COP26: Time for climate finance commitments that meet the scale of the humanitarian crisis we face

THE HAGUE, NETHERLANDS – The COP26 UN Climate Change Conference in Glasgow must bring clarity on how developed countries will deliver on their climate finance obligations up to and beyond 2025, so marginalized communities have the means to cope with the escalating humanitarian crisis caused by climate change.

The climate finance Delivery Plan presented by developed countries, led by Canada and Germany on Monday, projects that climate finance will amount to a little more than $500bn for the years 2021-2025, which will not make up the total shortfall in money owed to developing countries. Additionally, it has no timeline on achieving the commitment to balance climate finance for adaptation and mitigation.

Post-2025 finance goal negotiations are also scheduled to begin at COP26, and must discuss the need for additional loss and damage finance for countries hit the hardest by extreme weather and slow onset climate impacts.

“While CARE acknowledges Canada’s leadership on the Climate Finance Delivery Plan and Canada’s June 2021 commitment of $5.3 billion for international climate action, at COP26, all parties must go further,” says CARE Canada President and CEO Barbara Grantham. “Feminist climate action must be prioritized at COP26. There are no specific gender negotiations foreseen, yet all parties must accelerate implementation of the Gender Action Plan, with direct funding support to civil society leaders, especially women’s rights organizations and women-led organizations, including at national decision-making tables.” 

Compounded by COVID-19 and vaccine inequity, the severity of climate impacts has taken an unprecedented toll on poorer countries in 2021, driving humanitarian crises and exposing how the climate crisis acts as a threat multiplier, with far-reaching effects relating to conflict, gender inequality, health, displacement and food security.

“Marginalized women and girls are most disadvantaged by the climate crisis, bearing the brunt of worsening droughts, floods, fires and storms. We must invest women and girls’ leadership and solutions at the center of gender-just climate future to seize their rights to sustainable livelihoods, health and safety.  Because the world is better when she leads, too,” adds Grantham.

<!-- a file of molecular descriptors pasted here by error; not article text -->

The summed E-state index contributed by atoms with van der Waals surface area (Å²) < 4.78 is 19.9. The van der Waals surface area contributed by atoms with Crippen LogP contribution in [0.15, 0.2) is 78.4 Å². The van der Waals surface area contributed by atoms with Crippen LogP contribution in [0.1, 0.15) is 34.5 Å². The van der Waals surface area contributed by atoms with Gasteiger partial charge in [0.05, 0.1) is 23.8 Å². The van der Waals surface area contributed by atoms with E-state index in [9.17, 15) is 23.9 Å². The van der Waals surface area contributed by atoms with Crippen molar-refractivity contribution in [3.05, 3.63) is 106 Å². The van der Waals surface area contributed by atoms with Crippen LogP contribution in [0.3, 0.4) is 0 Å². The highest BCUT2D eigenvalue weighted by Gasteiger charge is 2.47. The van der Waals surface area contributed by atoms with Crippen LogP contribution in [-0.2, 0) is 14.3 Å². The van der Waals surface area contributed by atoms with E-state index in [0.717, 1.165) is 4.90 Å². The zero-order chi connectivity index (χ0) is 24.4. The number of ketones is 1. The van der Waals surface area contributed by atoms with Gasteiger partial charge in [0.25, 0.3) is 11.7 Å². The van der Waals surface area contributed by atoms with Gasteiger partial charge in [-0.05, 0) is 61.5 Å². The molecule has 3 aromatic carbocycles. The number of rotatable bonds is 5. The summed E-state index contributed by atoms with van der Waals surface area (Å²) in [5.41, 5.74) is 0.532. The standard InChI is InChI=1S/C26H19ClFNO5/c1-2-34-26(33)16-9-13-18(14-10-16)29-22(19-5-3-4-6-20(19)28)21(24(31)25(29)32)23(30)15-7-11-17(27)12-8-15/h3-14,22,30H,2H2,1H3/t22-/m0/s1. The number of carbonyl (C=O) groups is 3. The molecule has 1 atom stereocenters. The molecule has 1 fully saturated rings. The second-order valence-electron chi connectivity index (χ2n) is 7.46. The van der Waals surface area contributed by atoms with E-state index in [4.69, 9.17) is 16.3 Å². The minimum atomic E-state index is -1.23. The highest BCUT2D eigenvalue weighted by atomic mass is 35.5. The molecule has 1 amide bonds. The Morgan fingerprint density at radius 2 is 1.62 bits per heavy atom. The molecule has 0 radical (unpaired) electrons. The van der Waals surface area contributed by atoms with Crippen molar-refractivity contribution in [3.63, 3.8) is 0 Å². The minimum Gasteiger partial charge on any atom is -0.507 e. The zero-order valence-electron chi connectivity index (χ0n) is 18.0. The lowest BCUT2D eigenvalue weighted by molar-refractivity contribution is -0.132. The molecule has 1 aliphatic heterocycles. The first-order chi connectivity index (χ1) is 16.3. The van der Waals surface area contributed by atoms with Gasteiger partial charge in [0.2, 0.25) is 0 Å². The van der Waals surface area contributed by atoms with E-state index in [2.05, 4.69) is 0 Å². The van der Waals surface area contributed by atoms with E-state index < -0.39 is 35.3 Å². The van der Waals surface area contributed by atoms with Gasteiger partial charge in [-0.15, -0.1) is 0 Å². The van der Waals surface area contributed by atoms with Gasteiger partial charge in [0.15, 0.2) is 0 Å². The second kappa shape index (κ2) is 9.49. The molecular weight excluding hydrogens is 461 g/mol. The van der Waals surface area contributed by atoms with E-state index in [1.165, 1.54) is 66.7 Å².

“We have already invested years in adaptation and strengthening Malagasy community resilience, but our capacity is very limited,” says Evah Haririsoa, of SAF/FJKM, a Malagasy NGO and a local partner of CARE International in Madagascar. “We cannot do it on our own. The Malagasy community in the south of the country faces a terrible drought and the situation has taken a bad turn since 2018. Food insecurity, what we commonly call ‘kere’, persists in this part of the country. In the north, where the majority of people are farmers, huge numbers of people have lost their livelihoods because of floods and cyclones. Madagascar needs investment and capacity strengthening from international society so that in the future, we will be strong enough to act independently and carry our country to climate resilience.”

Instead of being based on loans, all climate finance to support countries on the frontline of the climate emergency should be grant-based and additional to Official Development Assistance targets. This finance must also be reported fairly and transparently, which CARE research has shown is not always the case, and scale up efforts to be gender-transformative, with 50% for adaptation. Currently only around 25% of overall annual climate finance has been allocated to adaptation, according to the OECD.

“Adaptation finance has to be accessible to those who need it,” says Marlene Achoki, Global Policy Co-Lead for Climate Justice. “Instead of being viewed as vulnerable ‘victims’, women and girls are key change agents who can be further empowered to implement their own solutions. Governments must ensure that adaptation is a core element of long-term climate change strategies. Adaptation activities should be gender-transformative, and support women and men living in poverty with access to resources and decision-making processes. Currently the Global Goal on Adaptation contained in Article 7 of the Paris Agreement is far too vague, and the COP must agree to define metrics for measuring progress and steps to scale up adaptation finance.”

For more details on CARE’s policy positions see here. The 26th UN Climate Change Conference of the Parties is being hosted by the UK and will take place in Glasgow from 31 October to 12 November.


CARE has spokespeople available. For media inquiries, please contact:

Christina Kakaletris

About CARE Canada:

Founded in 1945 with the creation of the CARE Package®, CARE develops solutions alongside women and girls in developing countries to lift themselves, their families, and their communities out of poverty and out of crisis. CARE stands with women and girls around the world in economic empowerment. We bring women, girls, and their communities together to challenge inequality while facing issues like food insecurity, climate change, and emergency relief in times of crisis or disaster. CARE works in 100 countries around the world.

To learn more about CARE Canada, visit

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